WA POTATOES reportBiosecurityFOCUSCEO Simon Moltoni says thanks to proactive moves by industry, the PSTVd outbreak has not had the feared repercussions.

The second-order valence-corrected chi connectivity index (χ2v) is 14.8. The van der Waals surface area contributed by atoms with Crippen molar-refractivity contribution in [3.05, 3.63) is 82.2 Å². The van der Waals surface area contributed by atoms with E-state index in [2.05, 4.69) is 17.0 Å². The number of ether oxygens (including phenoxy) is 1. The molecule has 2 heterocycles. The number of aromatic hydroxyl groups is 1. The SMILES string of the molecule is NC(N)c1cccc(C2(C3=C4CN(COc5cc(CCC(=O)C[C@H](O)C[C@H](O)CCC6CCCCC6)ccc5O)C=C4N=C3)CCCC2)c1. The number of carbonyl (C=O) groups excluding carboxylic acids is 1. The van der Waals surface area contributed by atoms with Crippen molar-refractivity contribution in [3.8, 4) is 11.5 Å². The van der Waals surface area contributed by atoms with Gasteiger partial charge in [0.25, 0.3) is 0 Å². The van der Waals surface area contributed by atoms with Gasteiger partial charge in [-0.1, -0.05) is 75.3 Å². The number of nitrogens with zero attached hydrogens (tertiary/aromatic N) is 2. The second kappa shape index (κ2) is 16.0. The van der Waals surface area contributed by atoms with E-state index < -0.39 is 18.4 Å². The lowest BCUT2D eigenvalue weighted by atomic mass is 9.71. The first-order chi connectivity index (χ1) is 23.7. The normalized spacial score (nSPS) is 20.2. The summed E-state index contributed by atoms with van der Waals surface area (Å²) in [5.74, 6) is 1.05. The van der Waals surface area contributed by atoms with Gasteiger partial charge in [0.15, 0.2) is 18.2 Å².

BIOSECURITY continues to be one of our industry’s biggest threats. Recent incursions of new virus strains, along with outbreaks of existing diseases, has put at risk access to both interstate and international markets.PSTVd has now been found in our southern growing regions. We can no longer claim area freedom outside of the Carnarvon region. This led to several vegetable properties in the metropolitan region being subject to Pest Control Notices. As the size of the outbreak has become apparent, it has been acknowledged that eradication is not an option. Pest Control Notices have been lifted.Fortunately, industry has been proactive by investing in the PSTVd surveillance program over the past decade. This foresight has meant market access has been relatively uninterrupted as evidence of crop health has been readily available. This judicious use of our growers’ Fee For Service funds has helped avoid potential disaster for both individual business and the industry more broadly. The close working relationship between industry, government and national organisations has helped achieve results without any potato properties being subject to a Pest Control Notice (quarantine).A new strain of PVY has been detected in potato crops in the South West. Unfortunately, it is the PVY ntn strain, which is a more significant threat. This strain was also found in Tasmania during the summer. This disease poses significant production problems as it can be spread readily by aphids, similar to the leafroll virus. The seed industry on the east coast has been struggling to manage ntn for years. It is manageable within the seed scheme, however can spread quickly (one generation) if it slips through the net.The Aboriginal Cultural Heritage Act 2021 is sounding alarm bells for all landowners throughout Western Australia. The Potato Growers Association encourages members to attend the meetings in their area and take advantage of all online resources on this subject. This is not a proposal. The bill went before parliament two years ago. We engaged with the WA Farmers Federation and the then leader of the opposition, Mia Davies, in order to lobby our interests. Unfortunately, the composition of the WA parliament means that the democratic process in our state is heavily compromised. Given that each area will have local groups assessing applications, we believe that inconsistency may be a problem in administering this legislation, potentially leading to disputes and delays. Unfortunately, we will have to wait and see how this process will work.“ A new strain of PVY has been detected in potato crops in the South West. Unfortunately, it is the PVY ntn strain, which is a more significant threat. The strain was also found in Tasmania... Georgia and I recently attended Hort Connections 2023 in Adelaide. It was good to see WA potato growers take the opportunity to attend and see what new trends and technologies are available or are on the horizon. Around 1000 growers formed part of the 3500 delegates. For Georgia and I, it was quite hectic with meetings and field days, etc, which were very beneficial. A big thank you to the team at PotatoLink for their contribution to such a successful event.We will be arranging grower meetings in the regions during August with AUSVEG biosecurity manager Shakira Johnson. Please keep an eye on your inbox for dates and venues.